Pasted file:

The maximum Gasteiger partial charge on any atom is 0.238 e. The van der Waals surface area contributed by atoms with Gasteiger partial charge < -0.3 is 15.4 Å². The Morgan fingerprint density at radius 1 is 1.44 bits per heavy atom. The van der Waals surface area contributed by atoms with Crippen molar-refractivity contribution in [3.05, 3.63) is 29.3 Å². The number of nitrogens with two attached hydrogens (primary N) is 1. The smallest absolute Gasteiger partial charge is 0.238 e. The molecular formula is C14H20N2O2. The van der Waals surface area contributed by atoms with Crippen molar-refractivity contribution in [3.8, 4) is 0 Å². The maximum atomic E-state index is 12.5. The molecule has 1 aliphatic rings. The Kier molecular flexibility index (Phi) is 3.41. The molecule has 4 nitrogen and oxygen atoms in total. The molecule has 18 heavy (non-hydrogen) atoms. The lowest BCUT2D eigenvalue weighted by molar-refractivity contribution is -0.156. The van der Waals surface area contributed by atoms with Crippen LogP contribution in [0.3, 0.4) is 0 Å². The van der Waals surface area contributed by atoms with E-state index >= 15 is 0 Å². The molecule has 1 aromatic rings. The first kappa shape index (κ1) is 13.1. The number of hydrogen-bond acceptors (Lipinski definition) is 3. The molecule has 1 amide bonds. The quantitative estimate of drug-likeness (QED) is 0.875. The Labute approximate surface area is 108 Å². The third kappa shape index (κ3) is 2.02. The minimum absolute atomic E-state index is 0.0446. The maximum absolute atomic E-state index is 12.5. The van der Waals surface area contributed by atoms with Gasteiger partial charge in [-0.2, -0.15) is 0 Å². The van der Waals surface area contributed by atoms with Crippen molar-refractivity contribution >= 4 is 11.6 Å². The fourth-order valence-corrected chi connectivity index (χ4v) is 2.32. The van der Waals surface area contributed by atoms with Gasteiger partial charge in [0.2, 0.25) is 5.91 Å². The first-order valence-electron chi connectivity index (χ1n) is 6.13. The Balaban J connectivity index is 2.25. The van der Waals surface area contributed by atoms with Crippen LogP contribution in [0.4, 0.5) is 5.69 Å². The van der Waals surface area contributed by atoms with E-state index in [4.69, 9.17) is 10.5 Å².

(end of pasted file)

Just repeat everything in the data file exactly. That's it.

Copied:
The maximum Gasteiger partial charge on any atom is 0.238 e. The van der Waals surface area contributed by atoms with Gasteiger partial charge < -0.3 is 15.4 Å². The Morgan fingerprint density at radius 1 is 1.44 bits per heavy atom. The van der Waals surface area contributed by atoms with Crippen molar-refractivity contribution in [3.05, 3.63) is 29.3 Å². The number of nitrogens with two attached hydrogens (primary N) is 1. The smallest absolute Gasteiger partial charge is 0.238 e. The molecular formula is C14H20N2O2. The van der Waals surface area contributed by atoms with Crippen molar-refractivity contribution in [3.8, 4) is 0 Å². The maximum atomic E-state index is 12.5. The molecule has 1 aliphatic rings. The Kier molecular flexibility index (Phi) is 3.41. The molecule has 4 nitrogen and oxygen atoms in total. The molecule has 18 heavy (non-hydrogen) atoms. The lowest BCUT2D eigenvalue weighted by molar-refractivity contribution is -0.156. The van der Waals surface area contributed by atoms with Crippen LogP contribution in [0.3, 0.4) is 0 Å². The van der Waals surface area contributed by atoms with E-state index >= 15 is 0 Å². The molecule has 1 aromatic rings. The first kappa shape index (κ1) is 13.1. The number of hydrogen-bond acceptors (Lipinski definition) is 3. The molecule has 1 amide bonds. The quantitative estimate of drug-likeness (QED) is 0.875. The Labute approximate surface area is 108 Å². The third kappa shape index (κ3) is 2.02. The minimum absolute atomic E-state index is 0.0446. The maximum absolute atomic E-state index is 12.5. The van der Waals surface area contributed by atoms with Gasteiger partial charge in [-0.2, -0.15) is 0 Å². The van der Waals surface area contributed by atoms with Crippen molar-refractivity contribution >= 4 is 11.6 Å². The fourth-order valence-corrected chi connectivity index (χ4v) is 2.32. The van der Waals surface area contributed by atoms with Gasteiger partial charge in [0.2, 0.25) is 5.91 Å². The first-order valence-electron chi connectivity index (χ1n) is 6.13. The Balaban J connectivity index is 2.25. The van der Waals surface area contributed by atoms with Crippen LogP contribution in [0.4, 0.5) is 5.69 Å². The van der Waals surface area contributed by atoms with E-state index in [4.69, 9.17) is 10.5 Å².